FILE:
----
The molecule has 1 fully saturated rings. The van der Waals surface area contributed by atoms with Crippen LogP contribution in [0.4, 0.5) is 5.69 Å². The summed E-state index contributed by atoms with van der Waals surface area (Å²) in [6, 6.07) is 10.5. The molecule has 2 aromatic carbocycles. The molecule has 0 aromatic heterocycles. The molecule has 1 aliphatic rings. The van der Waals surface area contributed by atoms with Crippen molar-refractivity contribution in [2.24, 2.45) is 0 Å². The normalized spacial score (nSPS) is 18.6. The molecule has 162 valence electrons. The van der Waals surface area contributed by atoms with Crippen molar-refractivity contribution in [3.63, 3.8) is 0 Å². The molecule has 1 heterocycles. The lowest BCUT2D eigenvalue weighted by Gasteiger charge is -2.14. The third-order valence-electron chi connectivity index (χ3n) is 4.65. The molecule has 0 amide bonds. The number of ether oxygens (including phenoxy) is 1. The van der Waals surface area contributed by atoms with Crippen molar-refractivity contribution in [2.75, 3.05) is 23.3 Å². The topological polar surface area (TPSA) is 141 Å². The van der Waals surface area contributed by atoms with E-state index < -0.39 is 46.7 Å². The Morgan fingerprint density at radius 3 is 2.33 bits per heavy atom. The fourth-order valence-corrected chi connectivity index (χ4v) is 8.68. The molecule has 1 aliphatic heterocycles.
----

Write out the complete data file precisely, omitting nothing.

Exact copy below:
The molecule has 1 fully saturated rings. The van der Waals surface area contributed by atoms with Crippen LogP contribution in [0.4, 0.5) is 5.69 Å². The summed E-state index contributed by atoms with van der Waals surface area (Å²) in [6, 6.07) is 10.5. The molecule has 2 aromatic carbocycles. The molecule has 0 aromatic heterocycles. The molecule has 1 aliphatic rings. The van der Waals surface area contributed by atoms with Crippen molar-refractivity contribution in [2.24, 2.45) is 0 Å². The normalized spacial score (nSPS) is 18.6. The molecule has 162 valence electrons. The van der Waals surface area contributed by atoms with Crippen molar-refractivity contribution in [3.63, 3.8) is 0 Å². The molecule has 1 heterocycles. The lowest BCUT2D eigenvalue weighted by Gasteiger charge is -2.14. The third-order valence-electron chi connectivity index (χ3n) is 4.65. The molecule has 0 amide bonds. The number of ether oxygens (including phenoxy) is 1. The van der Waals surface area contributed by atoms with Crippen molar-refractivity contribution in [2.75, 3.05) is 23.3 Å². The topological polar surface area (TPSA) is 141 Å². The van der Waals surface area contributed by atoms with E-state index < -0.39 is 46.7 Å². The Morgan fingerprint density at radius 3 is 2.33 bits per heavy atom. The fourth-order valence-corrected chi connectivity index (χ4v) is 8.68. The molecule has 1 aliphatic heterocycles.